Now, instead of an ordinary social-social FB user, I was a man raising a voice for causes.
Two things happened.
- Over-sharing: Where earlier I would share only two to three posts a day, my combined posts now started touching 10-plus.
- Overdose of religious posts: Since three pages were related to Quran, the Prophet (SAW) and notion of adl, most of the contents were of religious nature.
This is what happened in reaction:
Most of my liberal friends and alumni, who were very aware, mostly Western liberal arts-educated individuals trained in tolerance for diversity, and those who abhorred the ‘intolerance’ associated with religion Islam, suddenly started showing their colours of ‘intolerance’. It came in shades – from subtle to crude. This is what they did. I only became aware of their actions accidentally or when I asked them.
- Some ‘unfriended’ me instantly. Nip the evil in the bud, they took the easiest route out.
- Some hid my wall newsfeed or notifications.
- Some unliked my pages
- Some homoured me on my wall
- Some humoured me on inbox: Wali, you are doing God’s work and that pisses me off!
- Some started fault-finding/taking issues with my professional work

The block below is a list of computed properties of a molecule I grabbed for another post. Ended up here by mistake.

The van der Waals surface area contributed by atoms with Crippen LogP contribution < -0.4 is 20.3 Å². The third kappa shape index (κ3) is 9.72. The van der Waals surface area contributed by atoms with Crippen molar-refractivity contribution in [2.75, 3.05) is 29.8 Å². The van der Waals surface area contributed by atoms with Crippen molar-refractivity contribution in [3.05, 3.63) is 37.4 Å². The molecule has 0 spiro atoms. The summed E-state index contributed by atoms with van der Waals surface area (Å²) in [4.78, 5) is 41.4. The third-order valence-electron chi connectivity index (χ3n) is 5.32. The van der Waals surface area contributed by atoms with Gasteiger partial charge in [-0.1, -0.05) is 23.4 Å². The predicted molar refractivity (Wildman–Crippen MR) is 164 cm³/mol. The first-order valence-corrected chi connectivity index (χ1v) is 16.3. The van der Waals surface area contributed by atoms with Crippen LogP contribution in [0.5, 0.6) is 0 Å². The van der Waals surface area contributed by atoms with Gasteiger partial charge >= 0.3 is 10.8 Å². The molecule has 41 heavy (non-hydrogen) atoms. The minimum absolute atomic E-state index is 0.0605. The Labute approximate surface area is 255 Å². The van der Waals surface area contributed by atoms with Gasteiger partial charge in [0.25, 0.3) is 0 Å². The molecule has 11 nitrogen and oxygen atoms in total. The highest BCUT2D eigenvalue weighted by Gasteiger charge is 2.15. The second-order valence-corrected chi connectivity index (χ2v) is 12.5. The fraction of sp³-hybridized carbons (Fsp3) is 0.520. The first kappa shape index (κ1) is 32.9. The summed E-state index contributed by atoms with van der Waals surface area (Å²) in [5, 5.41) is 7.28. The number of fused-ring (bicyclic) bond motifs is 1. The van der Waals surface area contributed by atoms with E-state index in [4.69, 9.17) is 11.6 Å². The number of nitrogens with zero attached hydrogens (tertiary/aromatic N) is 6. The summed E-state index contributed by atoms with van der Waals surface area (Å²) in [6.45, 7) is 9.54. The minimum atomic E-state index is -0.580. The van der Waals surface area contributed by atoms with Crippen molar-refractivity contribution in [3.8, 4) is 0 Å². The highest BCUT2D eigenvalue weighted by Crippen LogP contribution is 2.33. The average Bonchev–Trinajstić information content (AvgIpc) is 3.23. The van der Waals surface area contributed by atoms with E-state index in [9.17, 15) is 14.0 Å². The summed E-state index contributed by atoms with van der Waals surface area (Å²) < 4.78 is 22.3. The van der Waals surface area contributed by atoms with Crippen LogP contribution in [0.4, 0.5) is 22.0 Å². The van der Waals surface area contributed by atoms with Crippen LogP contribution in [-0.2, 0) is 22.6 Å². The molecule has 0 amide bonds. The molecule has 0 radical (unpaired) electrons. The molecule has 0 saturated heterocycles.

- Some started guiding me subtly: Although profession and religion are two different domains, I like your posts.
- Some started posting the contradictions to the message in the post. E.g. if I posted a quote saying: be kind to your wife; they would post an instance where one sahabi was harsh to his wife. The worldly parallel would be: Quote 1: Time & tide wait for none. Quote 2: Good things come to those who wait. Or Quote 3: Opportunity comes to those who are ready. Quote 4: If the opportunity doesn’t knock, build a door.
- One senior banker just became furious with me because I used the word ‘God-fearing’ with leaders. His question: Why bring God into Tehreek-e-Adl’s work?
So as long as it was anything other than Islam (Zen or Pitbull), it was acceptable!
Now, I have all sorts of ‘friends’ and alumni whose newsfeed I receive: non-believing, atheists, Tableeghi, Jamaati, non-religious, drinking Muslims, non-drinking, the veiled and the catwalkers, Christian, Hindu, Shia, Sunni, Ismaili, Bohra, MQM, PML, Musharraf, PTI, ANP, pro-army, pro-Taliban, pro-America, anti-America, liberal. In fact, the most-shared video on our Tehreek-e-Adl page on fatherhood is produced by a Christian Church group. Shares so far: over 11,000.
They all share posts from their perspective. Their perspectives, or even over-sharing, doesn’t bother me a bit. With my FB skills I can manage the newsfeed without being provoked. This comes with the territory. I have not hidden anyone’s activity or blocked anyone so far. I am a practicing Muslim and I stand for religion Islam, which many of my enlightened friends feel is equal to intolerance.
Apparently, many ‘tolerant ones’ couldn’t deal with a dose of religious posts on a friend’s wall with whom they have had a longstanding respectful relationship.
What do you think? Did you too face some ‘intolerance’ when you stood for a cause?